Has Stress or Anxiety Hindered Your Appetite? Here’s What to Do
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How to nourish ourselves well when stress takes over 

Eating Well in Times of Stress

A plethora of studies have shown that the number one cause of illness and death is fundamentally stress. As Dr. Laurel Mellin, author, researcher and clinical dietitian at University of California states,  “when stress hits us, it causes us to overeat or undereat, over exercise or underexercise. Regardless of our response, the bottom line is we are in stress overload”. 1 

In this blog post, we’ll dive into what happens to our body under stress, how that affects our eating patterns, and suggestions if you find yourself not eating due to stress or anxiety. 

Stress overload is not a good place for our health to flourish. It means the hormone cortisol is running the show and we are not experiencing the peace and the joy of nourishing our bodies well; and no doubt, this has a toll on our mental, emotional and spiritual health.  Our best life possible is attained by managing stress and anxiety adequately which results, among many things, in asserting our food choices in a way that is validating and integrative to our health journey.  

I like to think that stress eating includes both overeating and undereating tendencies. The focus is on stress driving the reasons we eat (or not eat!) and the way we eat, resulting either way in problematic eating. Of course, those who lose their appetite and end up undereating may get away with less of a problem on the weight and body image front, but truly they can be suffering just as much and even more “silently” than those who put on pounds. Either side of the coin, will drastically hinder achieving our personal best weight,  feeling motivated, energized, and truly healthy with a zest for life.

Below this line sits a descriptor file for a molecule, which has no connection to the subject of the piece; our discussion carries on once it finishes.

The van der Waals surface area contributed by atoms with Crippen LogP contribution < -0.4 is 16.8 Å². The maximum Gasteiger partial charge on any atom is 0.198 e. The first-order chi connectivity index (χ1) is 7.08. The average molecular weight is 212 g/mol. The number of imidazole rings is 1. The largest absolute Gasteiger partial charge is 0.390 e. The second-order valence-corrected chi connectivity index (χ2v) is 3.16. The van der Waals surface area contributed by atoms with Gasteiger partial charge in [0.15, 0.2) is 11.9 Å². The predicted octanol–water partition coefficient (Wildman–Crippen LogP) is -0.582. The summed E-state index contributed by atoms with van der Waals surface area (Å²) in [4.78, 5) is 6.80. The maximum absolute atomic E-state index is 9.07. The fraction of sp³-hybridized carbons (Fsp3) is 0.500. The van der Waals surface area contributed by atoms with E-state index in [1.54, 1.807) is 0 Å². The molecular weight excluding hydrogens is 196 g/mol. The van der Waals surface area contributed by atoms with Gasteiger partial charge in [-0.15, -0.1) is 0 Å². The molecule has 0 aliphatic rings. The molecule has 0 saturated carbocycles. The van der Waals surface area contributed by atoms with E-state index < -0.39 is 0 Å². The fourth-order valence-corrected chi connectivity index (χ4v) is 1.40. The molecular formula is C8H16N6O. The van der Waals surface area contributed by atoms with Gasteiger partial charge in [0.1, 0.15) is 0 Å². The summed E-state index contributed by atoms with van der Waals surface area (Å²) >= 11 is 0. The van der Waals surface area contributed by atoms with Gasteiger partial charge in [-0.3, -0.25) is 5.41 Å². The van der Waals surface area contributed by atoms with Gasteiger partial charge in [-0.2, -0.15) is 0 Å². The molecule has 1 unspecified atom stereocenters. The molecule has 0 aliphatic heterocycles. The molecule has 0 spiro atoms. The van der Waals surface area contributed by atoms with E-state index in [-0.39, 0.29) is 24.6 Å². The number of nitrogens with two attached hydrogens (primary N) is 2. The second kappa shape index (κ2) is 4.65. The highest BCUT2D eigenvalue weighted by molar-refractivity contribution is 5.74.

So, what happens when we are stressed?

From a biological perspective, stress results in many things, but some key factors relating to eating include:  

  1. Appetite fluctuations- For instance, we can tend to not feel hungry for long periods of time, only to crash later on in the day and be ravenous.  Vicious cycles of appetite suppression can result in placing our body in starvation mode, therefore, decreasing metabolism. This is why you might notice you’re not eating when stressed and losing your appetite. 
  2. Increased cravings-  mostly high sugar, high-fat foods with low nutrient density, especially if we have avoided eating balanced meals in a timely fashion.  
  3. Decreased concentration and capacity for meal planning, cooking, and shopping- which end up fueling disordered eating patterns.  

So what can we do if we find it hard to eat when stressed!? Here are six strategies to help you eat well under stress.  

1. Make time!

Target your timing so that you are eating whole foods every 2-3 hours. Small frequent meals are one easy way to get nutrients in without overwhelming your body when you can’t even feel hungry.  

2. Marry carbs with protein

Choose whole foods often and combine carbohydrates such as grain, starches, fruits and vegetables with a protein source (dairy, eggs, meat, tofu, nuts, seeds, etc). The synergy of these nutrients support glucose control, help regulate satiety to avoid cravings and increase variety in overall diet.  

3. Drink plenty of water and warm herbal teas.